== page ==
PS Advisor: 07/06


Stainless vs. Bronze
Whenever I buy new fittings (like cleats, blocks, fairleads, etc.), I never know whether to buy stainless or bronze. We have an old Bayfield 32 (built in Canada, where were from) and a powerboat my wife and I use for fishing. Now that were in Florida, the corrosion is just terrible. Do you have an opinion about stainless vs. bronze?

Phil Hanson
Miami, Fla.

You sent PS running to some metallurgists and to books like Metal Corrosion in Boats by British engineer Nigel Warren; Boatowners Mechanical and Electrical Manual by a trusted old friend named Nigel Calder; and to our 25th edition of the engineers best friend, Machinerys Handbook.

First, stainless steel is misnamed. Its not stainless and its not corrosion-proof. (Many of the almost countless varieties suffer from crevice corrosion, which is insidious.) Some of the better grades of stainless come pretty close to lasting forever, but it is always amusing to see a manufacturer brag that a piece of hardware is made of 304 stainless, which is not nearly as good in seawater as 316.

Copper and nickel-based alloys have for centuries been preferred for underwater use. Bronze is copper based, though its composition can vary. Good bronze contains no zinc; brass does. Brass is far inferior to marine-grade bronze.

Bronze actually can be made stronger than stainless steel. In its hundreds of forms, bronze is made by alloying copper elements with-to name a few-aluminum, beryllium, cobalt, manganese, nickel, silicon, and lead. The latter is added to improve the workability of the bronze.

Good stainless is OK for deck fittings and gear not immersed in seawater. Stainless needs oxygen. Never paint it or cover it tightly.

For a workhorse metal thats affordable, any of the dozens of varieties of good bronze come the closest to forever. PS welcomes readers views on this subject.


Wrapping Rigging
I have a Jeanneau 43 that came with the wound steel standing rigging tightly wrapped from the deck fitting up to about 8 feet with PVC tubing. Does this jeopardize the stainless steel? Should it be removed?

Bruce McClaire
Newport Beach, Calif.

To answer this question, PS turned to yacht builder, racer, and former Tartan project engineer Bill Seifert, who also authored Offshore Sailing: 200 Essential Passagemaking Tips. Heres what he had to say.

When stainless steel is deprived of oxygen, it is subject to crevice corrosion. This is the reason why the International Sailing Federation (ISAF) now requires that lifelines NOT be PVC coated.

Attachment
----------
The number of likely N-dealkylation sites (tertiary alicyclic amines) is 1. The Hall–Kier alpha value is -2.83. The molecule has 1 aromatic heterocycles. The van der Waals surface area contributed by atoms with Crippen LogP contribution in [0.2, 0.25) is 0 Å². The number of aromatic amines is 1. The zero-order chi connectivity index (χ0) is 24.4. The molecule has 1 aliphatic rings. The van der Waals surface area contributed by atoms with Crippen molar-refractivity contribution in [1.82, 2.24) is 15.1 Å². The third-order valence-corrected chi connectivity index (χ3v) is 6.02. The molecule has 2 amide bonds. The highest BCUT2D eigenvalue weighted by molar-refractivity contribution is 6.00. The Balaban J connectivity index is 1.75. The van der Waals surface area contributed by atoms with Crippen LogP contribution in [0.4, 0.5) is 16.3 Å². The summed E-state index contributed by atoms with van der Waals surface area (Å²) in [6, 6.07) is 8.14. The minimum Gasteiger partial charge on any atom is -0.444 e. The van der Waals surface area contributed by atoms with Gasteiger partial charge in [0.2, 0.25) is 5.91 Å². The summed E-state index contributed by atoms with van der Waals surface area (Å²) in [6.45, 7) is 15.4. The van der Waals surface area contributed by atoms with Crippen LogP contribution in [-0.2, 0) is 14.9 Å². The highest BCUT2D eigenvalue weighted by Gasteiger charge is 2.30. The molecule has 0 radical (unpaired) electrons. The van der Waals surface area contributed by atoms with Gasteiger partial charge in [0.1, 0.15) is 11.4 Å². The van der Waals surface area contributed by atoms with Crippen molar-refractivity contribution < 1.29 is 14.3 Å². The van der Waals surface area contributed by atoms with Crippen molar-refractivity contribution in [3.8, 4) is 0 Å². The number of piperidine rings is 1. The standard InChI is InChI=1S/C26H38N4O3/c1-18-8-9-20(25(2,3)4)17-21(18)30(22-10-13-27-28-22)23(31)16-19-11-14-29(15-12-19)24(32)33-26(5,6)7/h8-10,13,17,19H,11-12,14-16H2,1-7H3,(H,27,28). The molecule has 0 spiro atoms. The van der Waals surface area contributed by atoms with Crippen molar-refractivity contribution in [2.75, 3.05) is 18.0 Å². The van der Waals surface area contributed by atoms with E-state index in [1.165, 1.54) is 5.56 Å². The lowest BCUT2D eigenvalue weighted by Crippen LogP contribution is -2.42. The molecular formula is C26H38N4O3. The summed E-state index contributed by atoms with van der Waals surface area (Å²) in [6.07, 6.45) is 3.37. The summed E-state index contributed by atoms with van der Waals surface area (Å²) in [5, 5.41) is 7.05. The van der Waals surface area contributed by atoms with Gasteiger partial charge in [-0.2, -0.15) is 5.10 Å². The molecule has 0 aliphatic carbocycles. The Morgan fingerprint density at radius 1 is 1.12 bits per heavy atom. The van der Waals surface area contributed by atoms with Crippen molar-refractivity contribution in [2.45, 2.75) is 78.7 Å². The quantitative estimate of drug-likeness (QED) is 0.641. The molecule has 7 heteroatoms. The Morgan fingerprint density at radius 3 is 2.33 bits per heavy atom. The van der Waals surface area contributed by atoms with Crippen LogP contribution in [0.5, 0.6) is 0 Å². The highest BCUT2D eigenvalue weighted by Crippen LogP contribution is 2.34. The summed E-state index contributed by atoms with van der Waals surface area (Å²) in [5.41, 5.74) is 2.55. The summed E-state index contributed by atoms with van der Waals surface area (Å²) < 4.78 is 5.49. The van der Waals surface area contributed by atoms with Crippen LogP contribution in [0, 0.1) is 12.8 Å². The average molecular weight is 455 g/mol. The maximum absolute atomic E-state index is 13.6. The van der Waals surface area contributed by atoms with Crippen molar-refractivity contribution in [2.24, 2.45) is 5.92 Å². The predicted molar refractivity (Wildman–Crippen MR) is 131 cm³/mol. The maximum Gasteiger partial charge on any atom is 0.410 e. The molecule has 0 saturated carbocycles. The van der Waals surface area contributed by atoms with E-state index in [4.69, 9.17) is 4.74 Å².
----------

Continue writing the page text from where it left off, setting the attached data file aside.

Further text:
Talk to your boat manufacturer and ask their intended purpose of coating the standing rigging. If for chafe protection for the genoa, loose-fitting shroud rollers would be our choice. If youre on a tight budget, make your own rollers by choosing a SS washer with an ID just over that of the shroud wire, and an OD just over that of the smallest ID plastic pipe through which the standing rigging swage fitting will pass. Make a cut in the washer from OD to ID.

Make the plastic pipe to be a few feet higher than the genoa clew (6 to 10 feet). Disconnect standing rigging, slide on plastic pipe, and use pliers to twist the washer to go around standing rigging wire above the swage, then re-twist to make it flat. The washer will keep the plastic pipe from sliding down.

Practical Sailor has been independently testing and reporting on marine products for serious sailors for more than 45 years. Supported entirely by subscribers, Practical Sailor accepts no advertising or any form of compensation from manufacturers whose products we test. Testing is carried out by a team of experts from a wide range of fields including marine electronics, marine safety, marine surveying, sailboat rigging, sailmaking, engineering, ocean sailing, sailboat racing, and sailboat construction and design. This diversity of expertise allows us to carry out in-depth, objective evaluation of virtually every product available to serious sailors. Practical Sailor is edited by Darrell Nicholson, a long-time liveaboard sailor and trans-Pacific cruiser with more than three decades of experience as a marine writer, photographer, boat captain, and product tester. Before taking on the editor’s position at Practical Sailor, Darrell was the editor of Offshore magazine, a boating-lifestyle magazine serving the New England area. Darrell has won multiple awards from Boating Writer’s International, including the Monk Farnham award for editorial excellence. He holds a U.S. Coast Guard 100-ton Master license and has worked as a harbor pilot and skippered a variety of commercial charter boats.


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